Osteoporosis is a disease where bones weaken and lose density, which causes an increased risk of fractures and breaks. All though osteoporosis can impact anyone, women are at the highest risk for this condition. Older women, especially those who are in perimenopause, menopause, or postmenopause, are also at a higher risk.
However, osteoporosis does not have to be inevitable. There are steps a woman can take to strengthen her bones and therefore lower her risk of experiencing a painful break or fracture. One workout that is frequently suggested to older women is swimming; however, because swimming is a low-impact exercise, it does not really lower a woman's risk for osteoporosis.
Is Swimming a Good Workout to Treat Osteoporosis?
When it comes to finding the right exercises to combat osteoporosis, it is important to choose workouts that combine strength-training exercises with weight-bearing exercises. Strength-training workouts include lifting weights, crunches, and push-ups. These exercises help to build muscles and improve bone strength.
Weight-bearing exercises include walking, hiking, running, skiing, skipping rope, and many team sports such as basketball and soccer. Weight-bearing exercises can also lessen the impacts of osteoporosis if you have it, or lower your risk of getting it if you don't.
Swimming is neither a weight-bearing exercise nor a strength-training exercise. This means that if you are trying to prevent or fight osteoporosis, swimming should not be the only workout that you do. Swimming and other activities such as bicycling and elliptical machines are low-impact, which means they are easy on the muscles and joints.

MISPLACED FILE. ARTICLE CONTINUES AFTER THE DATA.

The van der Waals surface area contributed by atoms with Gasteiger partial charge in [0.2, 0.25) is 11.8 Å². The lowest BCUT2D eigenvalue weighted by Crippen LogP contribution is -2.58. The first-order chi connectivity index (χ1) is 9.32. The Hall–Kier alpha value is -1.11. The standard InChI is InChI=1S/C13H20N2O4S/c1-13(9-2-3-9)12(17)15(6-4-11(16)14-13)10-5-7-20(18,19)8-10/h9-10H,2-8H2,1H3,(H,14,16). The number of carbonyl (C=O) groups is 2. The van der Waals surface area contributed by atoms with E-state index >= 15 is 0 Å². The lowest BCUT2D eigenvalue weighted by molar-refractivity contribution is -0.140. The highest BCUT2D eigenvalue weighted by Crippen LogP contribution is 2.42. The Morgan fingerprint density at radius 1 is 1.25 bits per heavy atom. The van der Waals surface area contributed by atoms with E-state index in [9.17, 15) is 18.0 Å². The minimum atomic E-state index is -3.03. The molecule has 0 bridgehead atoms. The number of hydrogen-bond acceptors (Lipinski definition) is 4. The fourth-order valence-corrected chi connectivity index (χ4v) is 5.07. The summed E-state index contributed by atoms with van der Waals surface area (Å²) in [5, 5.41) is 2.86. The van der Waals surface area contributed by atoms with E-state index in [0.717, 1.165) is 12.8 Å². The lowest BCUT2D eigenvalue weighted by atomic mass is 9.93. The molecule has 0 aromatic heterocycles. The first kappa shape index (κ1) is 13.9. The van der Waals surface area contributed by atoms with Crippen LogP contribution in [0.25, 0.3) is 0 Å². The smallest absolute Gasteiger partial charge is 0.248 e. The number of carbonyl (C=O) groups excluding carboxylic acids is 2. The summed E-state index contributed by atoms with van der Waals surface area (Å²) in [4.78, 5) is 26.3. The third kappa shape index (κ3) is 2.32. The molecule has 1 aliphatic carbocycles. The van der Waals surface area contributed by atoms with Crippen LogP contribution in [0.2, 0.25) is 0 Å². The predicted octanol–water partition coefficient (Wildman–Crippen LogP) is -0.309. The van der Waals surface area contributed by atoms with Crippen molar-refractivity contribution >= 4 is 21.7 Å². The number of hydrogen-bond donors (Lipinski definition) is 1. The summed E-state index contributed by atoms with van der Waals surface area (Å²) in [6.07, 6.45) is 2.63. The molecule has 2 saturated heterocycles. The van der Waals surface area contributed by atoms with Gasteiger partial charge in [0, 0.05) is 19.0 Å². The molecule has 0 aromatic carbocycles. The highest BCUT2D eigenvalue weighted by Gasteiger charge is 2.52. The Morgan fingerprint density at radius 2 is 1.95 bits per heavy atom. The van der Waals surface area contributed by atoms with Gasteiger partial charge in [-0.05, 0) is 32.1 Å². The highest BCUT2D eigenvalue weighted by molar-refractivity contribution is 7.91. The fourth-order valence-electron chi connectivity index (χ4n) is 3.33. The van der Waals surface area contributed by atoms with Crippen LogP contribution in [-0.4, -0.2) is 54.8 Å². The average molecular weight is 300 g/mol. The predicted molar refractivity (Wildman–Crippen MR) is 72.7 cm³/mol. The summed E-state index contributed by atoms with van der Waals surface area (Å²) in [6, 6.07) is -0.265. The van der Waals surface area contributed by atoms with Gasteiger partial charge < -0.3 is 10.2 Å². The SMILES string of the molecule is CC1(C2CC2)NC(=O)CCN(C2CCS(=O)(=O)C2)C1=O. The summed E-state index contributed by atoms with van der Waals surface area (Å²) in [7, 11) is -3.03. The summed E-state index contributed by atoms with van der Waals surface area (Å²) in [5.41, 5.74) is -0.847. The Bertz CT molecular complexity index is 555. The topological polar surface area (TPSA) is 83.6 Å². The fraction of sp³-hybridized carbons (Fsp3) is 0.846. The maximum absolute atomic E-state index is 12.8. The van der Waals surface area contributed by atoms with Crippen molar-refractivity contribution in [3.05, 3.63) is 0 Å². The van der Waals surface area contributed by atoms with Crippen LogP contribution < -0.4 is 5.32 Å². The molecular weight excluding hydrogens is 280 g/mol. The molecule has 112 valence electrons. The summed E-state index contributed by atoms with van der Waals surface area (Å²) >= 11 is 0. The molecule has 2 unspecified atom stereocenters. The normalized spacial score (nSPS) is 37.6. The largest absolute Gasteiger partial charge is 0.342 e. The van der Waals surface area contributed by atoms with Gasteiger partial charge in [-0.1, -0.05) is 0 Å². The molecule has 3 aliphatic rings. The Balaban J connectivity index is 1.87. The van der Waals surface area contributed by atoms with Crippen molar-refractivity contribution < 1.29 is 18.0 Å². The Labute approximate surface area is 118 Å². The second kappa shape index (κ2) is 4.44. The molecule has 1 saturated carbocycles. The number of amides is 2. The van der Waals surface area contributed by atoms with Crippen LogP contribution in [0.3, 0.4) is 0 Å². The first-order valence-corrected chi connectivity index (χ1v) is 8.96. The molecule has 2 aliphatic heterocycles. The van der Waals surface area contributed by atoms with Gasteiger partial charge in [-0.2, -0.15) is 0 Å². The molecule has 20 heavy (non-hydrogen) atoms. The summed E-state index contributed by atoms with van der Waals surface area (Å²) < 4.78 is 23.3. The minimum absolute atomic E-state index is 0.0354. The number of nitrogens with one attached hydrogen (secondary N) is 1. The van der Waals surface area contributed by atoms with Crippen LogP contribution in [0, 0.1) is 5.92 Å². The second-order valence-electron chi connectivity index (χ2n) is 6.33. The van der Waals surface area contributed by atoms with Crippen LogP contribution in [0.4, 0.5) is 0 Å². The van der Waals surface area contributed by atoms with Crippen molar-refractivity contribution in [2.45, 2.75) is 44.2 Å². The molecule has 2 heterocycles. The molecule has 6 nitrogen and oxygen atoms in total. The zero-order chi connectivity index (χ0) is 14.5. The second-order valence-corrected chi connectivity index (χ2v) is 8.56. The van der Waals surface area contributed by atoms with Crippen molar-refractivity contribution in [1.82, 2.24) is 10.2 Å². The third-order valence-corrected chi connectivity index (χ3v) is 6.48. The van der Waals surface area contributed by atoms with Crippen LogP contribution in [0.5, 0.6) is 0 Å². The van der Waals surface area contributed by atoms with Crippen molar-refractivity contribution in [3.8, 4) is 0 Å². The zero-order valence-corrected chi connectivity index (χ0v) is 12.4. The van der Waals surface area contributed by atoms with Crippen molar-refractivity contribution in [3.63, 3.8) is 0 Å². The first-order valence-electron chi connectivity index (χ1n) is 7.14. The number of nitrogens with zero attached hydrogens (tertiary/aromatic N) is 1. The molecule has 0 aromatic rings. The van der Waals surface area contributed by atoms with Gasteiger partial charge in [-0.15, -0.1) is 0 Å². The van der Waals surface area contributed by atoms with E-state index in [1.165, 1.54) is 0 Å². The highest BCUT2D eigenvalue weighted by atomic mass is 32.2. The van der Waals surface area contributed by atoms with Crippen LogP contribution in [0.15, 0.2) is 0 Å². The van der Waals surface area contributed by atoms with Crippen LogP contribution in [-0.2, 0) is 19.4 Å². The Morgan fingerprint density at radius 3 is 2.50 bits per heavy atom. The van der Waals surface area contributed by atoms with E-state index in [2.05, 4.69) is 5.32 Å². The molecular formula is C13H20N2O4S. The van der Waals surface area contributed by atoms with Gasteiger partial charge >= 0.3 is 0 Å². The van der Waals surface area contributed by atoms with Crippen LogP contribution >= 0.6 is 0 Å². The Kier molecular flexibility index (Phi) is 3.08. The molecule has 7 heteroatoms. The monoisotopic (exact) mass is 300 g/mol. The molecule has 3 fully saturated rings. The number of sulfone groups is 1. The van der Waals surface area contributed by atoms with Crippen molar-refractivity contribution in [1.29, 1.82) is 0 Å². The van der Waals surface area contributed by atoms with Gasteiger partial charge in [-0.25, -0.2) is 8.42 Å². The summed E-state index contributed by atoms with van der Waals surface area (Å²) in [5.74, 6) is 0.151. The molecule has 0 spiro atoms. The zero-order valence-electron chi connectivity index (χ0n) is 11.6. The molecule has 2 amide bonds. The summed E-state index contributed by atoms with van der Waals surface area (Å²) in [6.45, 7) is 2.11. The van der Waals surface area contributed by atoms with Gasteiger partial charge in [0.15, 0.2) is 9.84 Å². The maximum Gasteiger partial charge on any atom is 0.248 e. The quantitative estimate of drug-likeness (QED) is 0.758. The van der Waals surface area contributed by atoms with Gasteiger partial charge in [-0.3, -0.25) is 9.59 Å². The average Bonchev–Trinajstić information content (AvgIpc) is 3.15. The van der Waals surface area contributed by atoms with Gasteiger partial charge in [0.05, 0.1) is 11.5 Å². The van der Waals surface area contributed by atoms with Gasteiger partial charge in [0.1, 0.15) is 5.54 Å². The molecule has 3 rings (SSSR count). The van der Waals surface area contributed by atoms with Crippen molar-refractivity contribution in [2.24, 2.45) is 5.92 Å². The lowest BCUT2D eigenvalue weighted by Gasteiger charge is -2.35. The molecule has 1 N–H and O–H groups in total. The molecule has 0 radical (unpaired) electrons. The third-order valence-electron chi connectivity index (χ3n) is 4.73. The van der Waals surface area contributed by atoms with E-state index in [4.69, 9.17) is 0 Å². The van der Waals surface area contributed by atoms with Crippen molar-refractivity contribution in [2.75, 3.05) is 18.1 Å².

What Is the Best High Impact Exercise for Strengthening Bones?
You should choose a high-impact workout that fits your exercise needs and personality. If you like to work out with other people, choose a group sport such as tennis or ultimate frisbee. If you prefer your workout time to be solo, try jogging or speed-walking. You can also try taking a Zumba class, going for a hike, or golfing with a friend or partner.
Exercise, along with a healthy diet rich in calcium and vitamin D, can help reduce the likelihood of getting osteoporosis or fight against the condition if you do have it. Calcium is found in dairy products, dark leafy green veggies, tofu and other soy products, and any products that are fortified with calcium, such as breakfast cereals and orange juice. Vitamin D helps the body absorb calcium, and people usually get vitamin D through sunlight, but if you live in a place that is not very sunny, supplements are available.
If you are concerned that you have osteoporosis, it is important to talk to your doctor. Talk to your doctor if you are concerned or have reservations about what types of exercises you are able to do. Your doctor can help you find a workout plan that is good for you and will help fight osteoporosis. Click on the following link for more information about different treatments for osteoporosis.
- Mayo Clinic Staff. (2014). Osteoporosis. Retrieved October 1, 2015, from http://www.mayoclinic.org/diseases-conditions/osteoporosis/basics/definition/con-20019924
- National Health Service UK. (2014). Osteoporosis. Retrieved October 1, 2015, from http://www.nhs.uk/Conditions/Osteoporosis/Pages/Introduction.aspx